Beautifully presented in period correct Candy Purple, the bike was originally sourced in the USA, with great care has been taken to keep everything factory correct during the rebuild. It is expected to sell in the $26,000-$32,000 range.
For similar money ($25,000 – $30,000), there is a rare and collectible Australian-delivered 1979 Kawasaki Z1R MkII D3 1000cc that has been the subject of substantial recent refurbishment, including a new exhaust system sourced from Japan.
The line-up continues with a 1974 Kawasaki H1F 500cc triple from the same Sydney-based private collection, this lovely example also originating from America also underwent a full restoration by marque specialist Gary Clarke’s Downpipe 3 in the UK. Now showing just 39 miles on its odometer since completion, the bike is slated to sell in the $16,000-$22,000 range.
There is also a very rare UK-delivered 1978 Kawasaki KH400cc triple also treated to a correct full nut-and-bolt restoration back to its original specifications by Downpipe 3.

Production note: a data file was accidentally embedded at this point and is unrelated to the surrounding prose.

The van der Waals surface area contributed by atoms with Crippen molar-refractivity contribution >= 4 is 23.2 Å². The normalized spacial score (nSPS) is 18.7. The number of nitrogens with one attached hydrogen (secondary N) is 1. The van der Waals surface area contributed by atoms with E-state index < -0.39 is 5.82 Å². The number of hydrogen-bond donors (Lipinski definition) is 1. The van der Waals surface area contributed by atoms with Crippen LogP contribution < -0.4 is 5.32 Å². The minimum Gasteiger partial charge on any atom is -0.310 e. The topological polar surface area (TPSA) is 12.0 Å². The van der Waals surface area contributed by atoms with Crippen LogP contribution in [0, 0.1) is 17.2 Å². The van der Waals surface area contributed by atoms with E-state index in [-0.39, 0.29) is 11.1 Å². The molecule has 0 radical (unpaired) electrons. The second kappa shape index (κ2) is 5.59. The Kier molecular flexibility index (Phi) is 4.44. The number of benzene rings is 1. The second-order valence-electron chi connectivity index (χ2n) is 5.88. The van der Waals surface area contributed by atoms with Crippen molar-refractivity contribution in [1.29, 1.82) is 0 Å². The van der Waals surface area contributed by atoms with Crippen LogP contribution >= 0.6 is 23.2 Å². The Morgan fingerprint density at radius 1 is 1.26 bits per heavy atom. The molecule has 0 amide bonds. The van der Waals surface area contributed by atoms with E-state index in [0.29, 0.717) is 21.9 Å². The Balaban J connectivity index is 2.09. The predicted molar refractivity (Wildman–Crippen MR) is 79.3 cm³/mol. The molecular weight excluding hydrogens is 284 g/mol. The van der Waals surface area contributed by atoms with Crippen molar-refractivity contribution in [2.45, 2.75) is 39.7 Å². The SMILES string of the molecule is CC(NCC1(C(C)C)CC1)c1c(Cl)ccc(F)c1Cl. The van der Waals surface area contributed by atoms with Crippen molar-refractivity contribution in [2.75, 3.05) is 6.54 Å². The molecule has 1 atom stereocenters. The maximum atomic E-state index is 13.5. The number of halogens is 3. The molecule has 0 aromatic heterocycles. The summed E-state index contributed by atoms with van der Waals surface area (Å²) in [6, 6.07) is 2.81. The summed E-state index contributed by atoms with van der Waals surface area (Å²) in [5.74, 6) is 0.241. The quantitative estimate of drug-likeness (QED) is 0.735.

Recently imported to Australia by the vendor, a Sydney enthusiast with a small collection of ‘70s Kawasaki’s, the KH400 looks fantastic in period correct colours and even sports its original exhausts, virtually unobtainable these days. Showing just 25 miles on its odometer since completion, it is expected to sell for $14,000 – $18,000.
Honda enthusiasts will find it hard to go past the 1980 Honda CB1100RB that was developed by Honda primarily for the Castrol 6 Hour production bike race, then Australia’s premier motorcycle event, at the now defunct Amaroo Park circuit in Sydney. Future World 500cc Champion Wayne Gardner absolutely dominated the race on debut in 1980 aboard a CB1100RB, scoring a flag to flag victory.
Essentially hand-made in limited numbers, the purpose-built homologation special being auctioned is also rare as number 14 of just 112 ever made. Coming from long term ownership and offered at no reserve, it represents a rare opportunity to purchase a significant motorcycle with important provenance, with an expected selling range of $30,000-$35,000.
Hugely collectable is a ‘Sand-cast’ 1969 Honda CB750cc K0 superbike that was discovered by its current owner in the USA and underwent a meticulous restoration in Australia from 2017 in time for the CB750’s big anniversary celebrations held at Broadford in April 2019. Offered with ‘no reserve’, it is expected to sell in the $50,000 – $60,000 range.